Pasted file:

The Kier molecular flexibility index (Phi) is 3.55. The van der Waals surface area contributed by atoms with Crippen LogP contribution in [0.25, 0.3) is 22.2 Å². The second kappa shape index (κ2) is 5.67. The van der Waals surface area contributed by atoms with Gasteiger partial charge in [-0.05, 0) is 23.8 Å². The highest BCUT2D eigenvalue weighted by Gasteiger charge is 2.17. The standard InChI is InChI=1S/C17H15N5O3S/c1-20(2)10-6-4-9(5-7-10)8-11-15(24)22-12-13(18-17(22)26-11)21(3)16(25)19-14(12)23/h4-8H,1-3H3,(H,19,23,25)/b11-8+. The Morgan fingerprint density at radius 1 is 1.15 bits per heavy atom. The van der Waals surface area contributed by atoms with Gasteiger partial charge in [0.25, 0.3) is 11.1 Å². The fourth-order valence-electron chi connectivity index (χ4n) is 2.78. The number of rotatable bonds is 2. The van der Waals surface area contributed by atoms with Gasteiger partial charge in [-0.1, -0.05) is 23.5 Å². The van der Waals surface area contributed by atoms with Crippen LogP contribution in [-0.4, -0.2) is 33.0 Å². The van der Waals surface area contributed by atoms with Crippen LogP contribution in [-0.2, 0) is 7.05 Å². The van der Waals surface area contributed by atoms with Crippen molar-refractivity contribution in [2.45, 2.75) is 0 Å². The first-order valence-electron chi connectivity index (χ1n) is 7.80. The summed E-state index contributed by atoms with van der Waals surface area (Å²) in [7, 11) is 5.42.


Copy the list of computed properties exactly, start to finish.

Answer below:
The Kier molecular flexibility index (Phi) is 3.55. The van der Waals surface area contributed by atoms with Crippen LogP contribution in [0.25, 0.3) is 22.2 Å². The second kappa shape index (κ2) is 5.67. The van der Waals surface area contributed by atoms with Gasteiger partial charge in [-0.05, 0) is 23.8 Å². The highest BCUT2D eigenvalue weighted by Gasteiger charge is 2.17. The standard InChI is InChI=1S/C17H15N5O3S/c1-20(2)10-6-4-9(5-7-10)8-11-15(24)22-12-13(18-17(22)26-11)21(3)16(25)19-14(12)23/h4-8H,1-3H3,(H,19,23,25)/b11-8+. The Morgan fingerprint density at radius 1 is 1.15 bits per heavy atom. The van der Waals surface area contributed by atoms with Gasteiger partial charge in [0.25, 0.3) is 11.1 Å². The fourth-order valence-electron chi connectivity index (χ4n) is 2.78. The number of rotatable bonds is 2. The van der Waals surface area contributed by atoms with Gasteiger partial charge in [-0.1, -0.05) is 23.5 Å². The van der Waals surface area contributed by atoms with Crippen LogP contribution in [-0.4, -0.2) is 33.0 Å². The van der Waals surface area contributed by atoms with Crippen LogP contribution in [-0.2, 0) is 7.05 Å². The van der Waals surface area contributed by atoms with Crippen molar-refractivity contribution in [2.45, 2.75) is 0 Å². The first-order valence-electron chi connectivity index (χ1n) is 7.80. The summed E-state index contributed by atoms with van der Waals surface area (Å²) in [7, 11) is 5.42.